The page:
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I have a function that takes a variable amount of variables as arguments. How would I the contents of some_list in the example below to my myfunc2()

def myfunc1(*args):
    arguments = [i for i in args]
    #doing some processing with arguments...
    some_list = [1,2,3,4,5] # length of list depends on what was  passed as *args
    var = myfunc2(???)  

The only way I can think of is to pass a list or tuple to myfunc2() as argument, but maybe there is a more elegant solution so I don't have to rewrite myfunc2() and several other functions.

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possible duplicate of Python: Can a variable number of arguments be passed to a function? –  karthikr Apr 11 '13 at 15:45
    
arguments = [i for i in args] this is not needed as args is this ... (you may need to make it a list instead of a tuple) –  Joran Beasley Apr 11 '13 at 15:54
    
your edit really confuses what your question is? is it how to pass arguments to a function? –  Joran Beasley Apr 11 '13 at 15:54
    
It sort of already is in the answers below, but you probably want var = myfunc2(*some_list). –  Jaime Apr 11 '13 at 16:00
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3 Answers 3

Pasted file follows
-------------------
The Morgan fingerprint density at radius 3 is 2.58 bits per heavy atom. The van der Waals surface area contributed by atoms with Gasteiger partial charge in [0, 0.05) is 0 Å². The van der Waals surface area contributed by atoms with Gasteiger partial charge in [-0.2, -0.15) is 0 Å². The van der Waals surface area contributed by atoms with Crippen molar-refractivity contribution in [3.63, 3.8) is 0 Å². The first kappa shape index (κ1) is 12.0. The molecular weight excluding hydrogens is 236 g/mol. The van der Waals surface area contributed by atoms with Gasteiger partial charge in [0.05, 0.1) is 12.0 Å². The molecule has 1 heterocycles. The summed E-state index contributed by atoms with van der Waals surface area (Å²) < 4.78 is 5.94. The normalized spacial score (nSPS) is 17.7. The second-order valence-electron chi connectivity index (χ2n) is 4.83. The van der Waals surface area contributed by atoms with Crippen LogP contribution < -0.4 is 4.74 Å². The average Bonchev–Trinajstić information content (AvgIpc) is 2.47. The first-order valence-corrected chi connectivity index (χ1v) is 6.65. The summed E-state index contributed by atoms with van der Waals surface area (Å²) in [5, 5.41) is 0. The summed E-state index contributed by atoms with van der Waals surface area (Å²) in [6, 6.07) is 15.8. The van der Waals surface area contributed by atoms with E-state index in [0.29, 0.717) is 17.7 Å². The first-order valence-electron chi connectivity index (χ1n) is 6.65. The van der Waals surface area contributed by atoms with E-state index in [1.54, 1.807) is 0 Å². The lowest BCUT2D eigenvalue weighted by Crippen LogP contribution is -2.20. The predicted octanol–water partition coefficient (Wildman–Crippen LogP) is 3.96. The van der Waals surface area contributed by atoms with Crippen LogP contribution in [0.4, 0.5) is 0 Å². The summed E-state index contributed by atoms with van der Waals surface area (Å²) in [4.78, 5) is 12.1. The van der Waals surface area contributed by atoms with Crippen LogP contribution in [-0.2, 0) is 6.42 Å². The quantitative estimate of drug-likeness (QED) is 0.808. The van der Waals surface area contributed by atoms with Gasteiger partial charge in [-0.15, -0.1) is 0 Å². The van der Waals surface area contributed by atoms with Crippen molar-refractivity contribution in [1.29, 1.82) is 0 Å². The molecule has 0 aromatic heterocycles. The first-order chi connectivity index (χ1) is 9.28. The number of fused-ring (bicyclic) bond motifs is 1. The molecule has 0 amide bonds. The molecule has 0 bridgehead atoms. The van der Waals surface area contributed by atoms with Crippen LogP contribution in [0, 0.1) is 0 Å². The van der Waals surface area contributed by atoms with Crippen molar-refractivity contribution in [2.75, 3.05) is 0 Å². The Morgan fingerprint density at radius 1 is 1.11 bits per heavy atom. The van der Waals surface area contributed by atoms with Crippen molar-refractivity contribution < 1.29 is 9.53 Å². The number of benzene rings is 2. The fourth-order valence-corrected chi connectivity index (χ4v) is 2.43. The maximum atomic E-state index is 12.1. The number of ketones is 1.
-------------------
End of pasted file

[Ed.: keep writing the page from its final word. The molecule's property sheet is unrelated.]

up vote 2 down vote accepted

args is a tuple. *args converts arg to a list of arguments. You define myfunc2 the same way as myfunc1:

def myfunc2(*args):
    pass

To pass arguments, you can either pass then one by one:

myfunc2(a, b, c)

of grouper with * operator:

newargs = (a, b, c)
myfunc2(*newargs)

or using a combination of both techniques:

newargs = (b, c)
myfunc2(a, *newargs)

The same apply for ** operator, which converts dict to list of named arguments.

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Thanks, that helps to solve my problem. So, I basically just have to prepare a set of tuples and can also use something like *args for the second function call. –  user2015601 Apr 11 '13 at 15:59
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this is pretty widely available and easily googleable ... Im curious what you searched for that you couldnt find a solution

def myfunc1(*args):
    arguments = args
    some_other_args = [1,2,3,4]
    my_var = myfunc2(*some_other_args) #var is not an awesome variablename at all even in examples
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I am sorry, I forgot to mention that *args for myfunc1 and myfunc2 are supposed to be different. e.g. myfunc1() takes "a", "b", "c", and myfunc2() should take something like 1,2,3,4,5 –  user2015601 Apr 11 '13 at 15:48
    
so myfunc2(1,2,3,4,5,...) ? Im not sure I understand the question ... –  Joran Beasley Apr 11 '13 at 15:53
    
I updated the initial question, I hope it makes sense now. sorry for the confusion –  user2015601 Apr 11 '13 at 15:55
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how about:

myfunc(*arguments)

same goes with keyword arguments such as:

def myfunc(*args, **kwargs):
    # pass them to another, e.g. super
    another_func(*args, **kwargs)
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